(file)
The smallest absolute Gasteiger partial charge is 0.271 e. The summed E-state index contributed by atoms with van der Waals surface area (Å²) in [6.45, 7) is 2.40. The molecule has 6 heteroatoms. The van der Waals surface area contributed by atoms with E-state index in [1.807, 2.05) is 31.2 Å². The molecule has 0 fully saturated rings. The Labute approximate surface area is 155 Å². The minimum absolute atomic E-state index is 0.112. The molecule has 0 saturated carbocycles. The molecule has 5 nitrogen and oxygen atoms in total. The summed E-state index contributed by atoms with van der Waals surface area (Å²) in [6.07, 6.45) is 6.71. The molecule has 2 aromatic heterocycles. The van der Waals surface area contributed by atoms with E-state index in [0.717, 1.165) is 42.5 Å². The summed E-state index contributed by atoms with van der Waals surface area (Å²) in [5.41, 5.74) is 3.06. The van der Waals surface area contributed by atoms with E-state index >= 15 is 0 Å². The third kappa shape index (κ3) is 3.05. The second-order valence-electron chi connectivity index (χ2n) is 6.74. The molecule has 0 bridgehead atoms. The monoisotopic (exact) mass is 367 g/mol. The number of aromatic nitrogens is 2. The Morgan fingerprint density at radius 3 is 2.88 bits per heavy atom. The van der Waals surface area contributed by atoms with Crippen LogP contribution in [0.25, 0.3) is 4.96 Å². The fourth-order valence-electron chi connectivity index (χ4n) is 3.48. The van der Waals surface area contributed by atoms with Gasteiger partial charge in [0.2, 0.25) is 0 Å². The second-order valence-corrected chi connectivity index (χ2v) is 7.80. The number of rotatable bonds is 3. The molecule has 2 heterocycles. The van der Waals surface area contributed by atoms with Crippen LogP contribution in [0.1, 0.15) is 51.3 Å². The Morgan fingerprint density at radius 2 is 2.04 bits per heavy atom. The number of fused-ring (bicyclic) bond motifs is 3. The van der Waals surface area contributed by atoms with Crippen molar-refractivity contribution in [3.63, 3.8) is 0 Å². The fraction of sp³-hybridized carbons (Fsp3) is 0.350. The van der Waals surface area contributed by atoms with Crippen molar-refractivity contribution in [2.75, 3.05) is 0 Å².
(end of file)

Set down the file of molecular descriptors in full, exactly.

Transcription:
The smallest absolute Gasteiger partial charge is 0.271 e. The summed E-state index contributed by atoms with van der Waals surface area (Å²) in [6.45, 7) is 2.40. The molecule has 6 heteroatoms. The van der Waals surface area contributed by atoms with E-state index in [1.807, 2.05) is 31.2 Å². The molecule has 0 fully saturated rings. The Labute approximate surface area is 155 Å². The minimum absolute atomic E-state index is 0.112. The molecule has 0 saturated carbocycles. The molecule has 5 nitrogen and oxygen atoms in total. The summed E-state index contributed by atoms with van der Waals surface area (Å²) in [6.07, 6.45) is 6.71. The molecule has 2 aromatic heterocycles. The van der Waals surface area contributed by atoms with E-state index in [0.717, 1.165) is 42.5 Å². The summed E-state index contributed by atoms with van der Waals surface area (Å²) in [5.41, 5.74) is 3.06. The van der Waals surface area contributed by atoms with E-state index >= 15 is 0 Å². The third kappa shape index (κ3) is 3.05. The second-order valence-electron chi connectivity index (χ2n) is 6.74. The molecule has 0 bridgehead atoms. The monoisotopic (exact) mass is 367 g/mol. The number of aromatic nitrogens is 2. The Morgan fingerprint density at radius 3 is 2.88 bits per heavy atom. The van der Waals surface area contributed by atoms with Crippen LogP contribution in [0.25, 0.3) is 4.96 Å². The fourth-order valence-electron chi connectivity index (χ4n) is 3.48. The van der Waals surface area contributed by atoms with Gasteiger partial charge in [0.2, 0.25) is 0 Å². The second-order valence-corrected chi connectivity index (χ2v) is 7.80. The number of rotatable bonds is 3. The molecule has 2 heterocycles. The van der Waals surface area contributed by atoms with Crippen LogP contribution in [0.1, 0.15) is 51.3 Å². The Morgan fingerprint density at radius 2 is 2.04 bits per heavy atom. The number of fused-ring (bicyclic) bond motifs is 3. The van der Waals surface area contributed by atoms with Crippen molar-refractivity contribution in [3.63, 3.8) is 0 Å². The fraction of sp³-hybridized carbons (Fsp3) is 0.350. The van der Waals surface area contributed by atoms with Crippen molar-refractivity contribution in [2.75, 3.05) is 0 Å².